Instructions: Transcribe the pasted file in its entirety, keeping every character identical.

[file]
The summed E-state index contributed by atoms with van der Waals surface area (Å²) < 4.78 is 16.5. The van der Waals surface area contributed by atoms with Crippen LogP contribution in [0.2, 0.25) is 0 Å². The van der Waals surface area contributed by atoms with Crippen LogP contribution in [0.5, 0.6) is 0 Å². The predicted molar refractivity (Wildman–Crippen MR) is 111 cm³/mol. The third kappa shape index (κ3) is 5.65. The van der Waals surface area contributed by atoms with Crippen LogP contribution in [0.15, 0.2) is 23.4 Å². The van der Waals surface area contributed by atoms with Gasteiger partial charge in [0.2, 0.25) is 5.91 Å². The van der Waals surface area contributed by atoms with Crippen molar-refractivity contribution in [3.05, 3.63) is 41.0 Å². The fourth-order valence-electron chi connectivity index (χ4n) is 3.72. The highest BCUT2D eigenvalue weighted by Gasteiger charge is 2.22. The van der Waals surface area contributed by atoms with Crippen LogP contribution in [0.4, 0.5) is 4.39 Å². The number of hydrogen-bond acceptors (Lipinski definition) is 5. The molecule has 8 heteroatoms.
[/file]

The summed E-state index contributed by atoms with van der Waals surface area (Å²) < 4.78 is 16.5. The van der Waals surface area contributed by atoms with Crippen LogP contribution in [0.2, 0.25) is 0 Å². The van der Waals surface area contributed by atoms with Crippen LogP contribution in [0.5, 0.6) is 0 Å². The predicted molar refractivity (Wildman–Crippen MR) is 111 cm³/mol. The third kappa shape index (κ3) is 5.65. The van der Waals surface area contributed by atoms with Crippen LogP contribution in [0.15, 0.2) is 23.4 Å². The van der Waals surface area contributed by atoms with Gasteiger partial charge in [0.2, 0.25) is 5.91 Å². The van der Waals surface area contributed by atoms with Crippen molar-refractivity contribution in [3.05, 3.63) is 41.0 Å². The fourth-order valence-electron chi connectivity index (χ4n) is 3.72. The highest BCUT2D eigenvalue weighted by Gasteiger charge is 2.22. The van der Waals surface area contributed by atoms with Crippen LogP contribution in [0.4, 0.5) is 4.39 Å². The number of hydrogen-bond acceptors (Lipinski definition) is 5. The molecule has 8 heteroatoms.